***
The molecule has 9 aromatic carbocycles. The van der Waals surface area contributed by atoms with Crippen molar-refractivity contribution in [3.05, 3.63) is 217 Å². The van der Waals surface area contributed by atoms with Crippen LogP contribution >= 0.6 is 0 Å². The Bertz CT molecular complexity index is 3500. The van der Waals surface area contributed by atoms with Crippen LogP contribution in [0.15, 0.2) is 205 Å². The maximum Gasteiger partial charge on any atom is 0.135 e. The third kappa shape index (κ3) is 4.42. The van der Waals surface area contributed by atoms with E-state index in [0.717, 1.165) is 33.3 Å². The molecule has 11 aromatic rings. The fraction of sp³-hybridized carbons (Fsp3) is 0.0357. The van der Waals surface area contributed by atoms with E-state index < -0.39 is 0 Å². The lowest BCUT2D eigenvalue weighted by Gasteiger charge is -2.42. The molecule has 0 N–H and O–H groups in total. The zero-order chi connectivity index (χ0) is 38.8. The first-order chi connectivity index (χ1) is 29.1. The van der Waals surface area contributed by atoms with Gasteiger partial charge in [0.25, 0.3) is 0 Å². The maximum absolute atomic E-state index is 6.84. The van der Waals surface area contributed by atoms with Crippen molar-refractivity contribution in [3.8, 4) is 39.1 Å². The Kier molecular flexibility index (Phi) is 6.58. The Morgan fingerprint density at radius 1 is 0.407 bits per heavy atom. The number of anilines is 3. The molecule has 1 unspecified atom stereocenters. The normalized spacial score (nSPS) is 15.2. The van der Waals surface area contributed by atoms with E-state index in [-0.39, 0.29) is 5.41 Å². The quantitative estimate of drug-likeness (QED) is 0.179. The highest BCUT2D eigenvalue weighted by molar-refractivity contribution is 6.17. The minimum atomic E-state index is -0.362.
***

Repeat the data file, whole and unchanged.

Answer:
The molecule has 9 aromatic carbocycles. The van der Waals surface area contributed by atoms with Crippen molar-refractivity contribution in [3.05, 3.63) is 217 Å². The van der Waals surface area contributed by atoms with Crippen LogP contribution >= 0.6 is 0 Å². The Bertz CT molecular complexity index is 3500. The van der Waals surface area contributed by atoms with Crippen LogP contribution in [0.15, 0.2) is 205 Å². The maximum Gasteiger partial charge on any atom is 0.135 e. The third kappa shape index (κ3) is 4.42. The van der Waals surface area contributed by atoms with E-state index in [0.717, 1.165) is 33.3 Å². The molecule has 11 aromatic rings. The fraction of sp³-hybridized carbons (Fsp3) is 0.0357. The van der Waals surface area contributed by atoms with E-state index < -0.39 is 0 Å². The lowest BCUT2D eigenvalue weighted by Gasteiger charge is -2.42. The molecule has 0 N–H and O–H groups in total. The zero-order chi connectivity index (χ0) is 38.8. The first-order chi connectivity index (χ1) is 29.1. The van der Waals surface area contributed by atoms with Gasteiger partial charge in [0.25, 0.3) is 0 Å². The maximum absolute atomic E-state index is 6.84. The van der Waals surface area contributed by atoms with Crippen molar-refractivity contribution in [3.8, 4) is 39.1 Å². The Kier molecular flexibility index (Phi) is 6.58. The Morgan fingerprint density at radius 1 is 0.407 bits per heavy atom. The number of anilines is 3. The molecule has 1 unspecified atom stereocenters. The normalized spacial score (nSPS) is 15.2. The van der Waals surface area contributed by atoms with E-state index in [-0.39, 0.29) is 5.41 Å². The quantitative estimate of drug-likeness (QED) is 0.179. The highest BCUT2D eigenvalue weighted by molar-refractivity contribution is 6.17. The minimum atomic E-state index is -0.362.